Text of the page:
Ten years ago, I set up a Facebook page called ‘The None of the Above Movement’ to try to find out how many people shared my view that democracy in the UK is a sham – a Hobson’s Choice between two parties of the establishment with no way to register any kind of meaningful protest against that system at the ballot box.
Within days it had over 6000 followers – most of whom were culled in a Facebook update a couple of years later, forcing us to start again with a new group.
Since then, I have worked with various people to hone our vision of the one thing, above all else, that many of us feel our electoral system needs in order to be fit for purpose: a formal and binding bonafide ‘None of the Above’ (NOTA) option ‘with teeth’.
We’ve lobbied parliament, managing to get a select committee to include NOTA as a reform in and of itself in it’s 2015 recommendation to government for a public consultation (the committee was promptly scrapped after that year’s general election). I’ve appeared on various media platforms to try to raise awareness of our campaign and the need for NOTA. We’ve created a video series outlining the case for it. We’ve seen the Green Party of England & Wales develop a manifesto policy to include NOTA on UK ballot papers. All of this has culminated in our extensive and definitive NOTA UK white paper, published last year.
Brexit and the rise of Jeremy Corbyn – both seeming to represent genuine resistance to the status quo to different people – have made it very difficult over the last three or four years to cut through with our message.
As I write this – in lockdown due to Covid-19, witnessing the Labour and Conservative parties once again tearing themselves apart over their allegiances, their PR people and supine media spinning and propagandising everything as usual while people die in their tens of thousands, knowing that the undemocratic system I felt the need to rail against in 2010 remains exactly the same, if not worse – it is clear to me that now, more than ever, we need to come together and start banging the drum for real and lasting democratic reform once again.
NOTA is just one, albeit it crucial, part of that process. Recent years have revealed to me beyond doubt that, quite aside from NOTA’s absence, democracy is completely impossible when outright lying, amplified by totally unaccountable media and virtually untraceable dark ads online, is legal. The genie that Cambridge Analytica let out of the bottle is clearly never going to go back in, while a two horse race voting system in a multi-party landscape remains, in my opinion, a nonsense (although I remain critical of the Make Votes Matter campaign and their reliance on Proportional Representation to solve all of these problems).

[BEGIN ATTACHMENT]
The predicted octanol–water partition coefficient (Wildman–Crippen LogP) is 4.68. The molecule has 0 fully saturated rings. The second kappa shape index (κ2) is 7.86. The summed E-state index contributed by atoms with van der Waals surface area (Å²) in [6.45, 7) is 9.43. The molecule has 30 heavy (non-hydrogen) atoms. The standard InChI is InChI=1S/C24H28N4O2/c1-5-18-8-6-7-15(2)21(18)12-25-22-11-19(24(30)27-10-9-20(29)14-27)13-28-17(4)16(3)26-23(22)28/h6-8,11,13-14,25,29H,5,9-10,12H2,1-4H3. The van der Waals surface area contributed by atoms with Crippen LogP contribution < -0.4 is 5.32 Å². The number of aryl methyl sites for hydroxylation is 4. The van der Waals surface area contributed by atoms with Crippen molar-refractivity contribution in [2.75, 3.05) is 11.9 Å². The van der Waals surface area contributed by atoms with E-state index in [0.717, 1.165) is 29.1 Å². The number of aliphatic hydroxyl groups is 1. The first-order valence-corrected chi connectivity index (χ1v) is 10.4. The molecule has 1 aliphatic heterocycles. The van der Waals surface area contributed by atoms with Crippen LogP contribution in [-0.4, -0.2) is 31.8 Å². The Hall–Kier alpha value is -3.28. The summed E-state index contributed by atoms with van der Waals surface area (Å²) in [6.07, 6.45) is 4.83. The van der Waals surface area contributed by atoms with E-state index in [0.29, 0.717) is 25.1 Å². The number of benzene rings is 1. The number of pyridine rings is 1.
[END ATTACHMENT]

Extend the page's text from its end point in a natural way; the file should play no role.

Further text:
I’ve written at length before about why I consider a formal and binding NOTA option on ballot papers to be the logical start point for full democratisation of any system of government (read our white paper for the low-down on that).
To summarise, properly understood, NOTA is an essential game changer that cannot be argued against without arguing against democracy itself. It’s achievable because it’s a democratic pre-requisite. If enough people understood that and were calling for it, it should only be a matter of time before its continued absence became politically untenable.
Once in place, NOTA wouldn’t have to ‘win’ any constituencies to be effective but if it did, it should trigger by-elections wherever that happened. But even if NOTA came second or third, any party that polled worse than NOTA would have serious questions to answer. The knock on effect of this would be that all parties would have to take stock, listen to what NOTA voters are saying and adjust their policies accordingly. Leading to a political landscape in which further democratic reform and the maximisation of the common good ought to become inevitable.
NOTA has never been about ‘not voting’ or encouraging people to try to ‘wreck’ the system. Once NOTA is in place, we wouldn’t then set about trying to persuade people to use it. If you believe a party deserves your vote, you should vote for them. But millions of people don’t and they are currently completely unrepresented. NOTA would give them a voice for the first time in history.
- PR costs (publicist, media co-ordination)
- Campaign materials (social media ads, video content, leaflets)
- Website maintenance/upgrade (domain costs, admin)
- Time spent lobbying MP’s (emailing, phoning, meeting in person)
- Travel costs (to meetings with interested parties, potential media appearances etc.)
Additionally, if anyone with experience of co-ordinating large scale campaigns shares our vision and wants to get involved, please don’t hesitate to contact me at stan(at)nota-uk.org
We’ve come a long way. But there is much work to do. Join us.